PASADENA -- Ever wonder what a football team looks like after it rams into a brick wall? You should have been here Wednesday night after Stanford lost the Rose Bowl.
There were brick scars all over the bodies of Cardinal players after they lost to Michigan State, 24-20. Many of those scars belonged to Tyler Gaffney, Stanford's top running back.
"Everywhere I looked," Gaffney said, "there was a green defender."
Which, if you happen to be wearing a white and red uniform, causes lots of problems unless your team is perfect in every other way. But on a perfect California afternoon here, Stanford's football team was far too imperfect. On a beautiful 78-degree day, the Cardinal could not make enough ugly yards.
For the first time all season, the Stanford offense scored just one offensive touchdown -- and it happened in the game's first four minutes. After that ... hello, green brick wall. After rushing for 67 yards in the first quarter, Gaffney gained just 24 yards on 18 carries the rest of the way.
Two plays defined the Cardinal's offensive day, really. Both were fourth down plays. Both are bound to be much discussed between now and next season's opening kickoff.
In the third quarter, score tied at 17-17, Stanford faced a fourth-down-and-three situation at the Michigan State 36-yard line. After a timeout, Cardinal head coach David Shaw decided to dial up Gaffney's number behind the same stout offensive line that had helped Stanford convert eight of 12 fourth down situations during the regular season.
This time, there was nothing. Negative nothing, if that's possible. Gaffney lost three yards. Spartan tacklers swallowed him up.
"They get in the backfield right away," Gaffney said, explaining the play in present tense. "And that immediately disrupts the run, leaves myself no space to figure something out. They're big and strong. So when I lower a shoulder, I'm not getting too much."
Minutes later, early in the fourth quarter, Michigan State took a 24-17 lead. Stanford made it 24-20 by kicking a field goal, then regained possession with 3:06 left on the clock and one timeout. The Cardinal huddled up, ran three plays and, after taking its final timeout, faced another fourth down situation on its own 34-yard line with 1:46 remaining. They needed a single yard to make a first down and keep the drive going.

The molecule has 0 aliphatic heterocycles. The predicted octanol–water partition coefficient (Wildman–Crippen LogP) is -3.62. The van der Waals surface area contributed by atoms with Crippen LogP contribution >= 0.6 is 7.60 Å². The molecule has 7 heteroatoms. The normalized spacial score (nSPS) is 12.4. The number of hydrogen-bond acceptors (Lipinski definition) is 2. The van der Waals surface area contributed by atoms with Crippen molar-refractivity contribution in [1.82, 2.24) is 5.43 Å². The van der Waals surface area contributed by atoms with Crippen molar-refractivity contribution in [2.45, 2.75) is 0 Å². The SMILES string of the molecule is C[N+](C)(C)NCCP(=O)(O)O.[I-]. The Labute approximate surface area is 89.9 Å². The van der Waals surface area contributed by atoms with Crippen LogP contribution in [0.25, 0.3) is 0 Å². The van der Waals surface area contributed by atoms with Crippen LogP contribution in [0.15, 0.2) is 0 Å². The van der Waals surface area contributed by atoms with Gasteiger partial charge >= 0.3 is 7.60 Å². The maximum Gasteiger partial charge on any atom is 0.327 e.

Shaw ordered up another run between the tackles, this time by fullback Ryan Hewitt. Again, brick wall. Hewitt was stopped for no gain. Michigan State took over on downs, knelt down and clinched the victory.
Afterward, Shaw was questioned about whether his strategy to huddle up on the Cardinal's last drive rather than run a two-minute drill had shown enough urgency.
"There was enough urgency," Shaw answered. "We just didn't get a first down."
He also confirmed that the interior running plays were called on both fourth downs because they've been Stanford's strength all season long and for the last several seasons.
"Absolutely," Shaw said. "Because when I don't do that, everybody goes crazy -- we should have done this, we should have done that. So I don't worry about any of that stuff. I'm going to put the ball in the hands of our guys and put it on the offensive line. ... We got beat today by a really good football team."
That realization didn't make the loss sting any less for the Cardinal. Some of Stanford's players, frankly, seemed stunned at how Hewitt was stopped -- and how their season ended.
"We were ready for the two-minute drill after we made that first down that I knew we were going to make," said wide receiver Devon Cajuste. "I was kind of shocked. I had no emotion."
Gaffney had that same feeling. On the last fourth down play, he was lined up deep and followed Hewitt into the line, trying to help push him the necessary yard.
"Fourth and one is what we preach on, what we do," said Gaffney. "It's what Stanford football is all about. You have to give it to Michigan State for stuffing that. Because everybody in the building knew exactly what was coming. A run was coming up the middle. And it was a test of wills. And they got the better of us."
Of course, one way to open up more space inside is to loosen up the defense with some long pass plays. Cardinal quarterback Kevin Hogan completed a couple of them, including a 51-yarder to Cajuste. More often, the throws just missed, often owing to Michigan State's physical defensive backs.
"To beat a team like that, you've got to hit more than a couple deep balls," Shaw said, "because it's one-on-one outside, there's a lot of contact on some of those."
Officials did let a lot of bumping go -- but that was true for Stanford's defense, as well. The Cardinal defenders probably played well enough to win, causing two turnovers and scoring a touchdown. They just didn't have the offense to push them over the finish line.
Even so, Stanford concluded one of the school's better football seasons, with an 11-3 record, losing to a Big Ten champion with a 13-1 record. Those who excoriate Shaw for calling two interior rushes on the two fourth down plays are missing the whole point. When you build a team to implement power football, you want to play power football. And the Spartans were happy to engage.
"Push came to shove, we started shoving back a little bit," said Michigan State coach Mark Dantonio.
It might be that simple. In a matchup of two brawny defensive units who had carried their teams throughout the season, Michigan State was brawnier. And the Spartans built a brick wall when it mattered.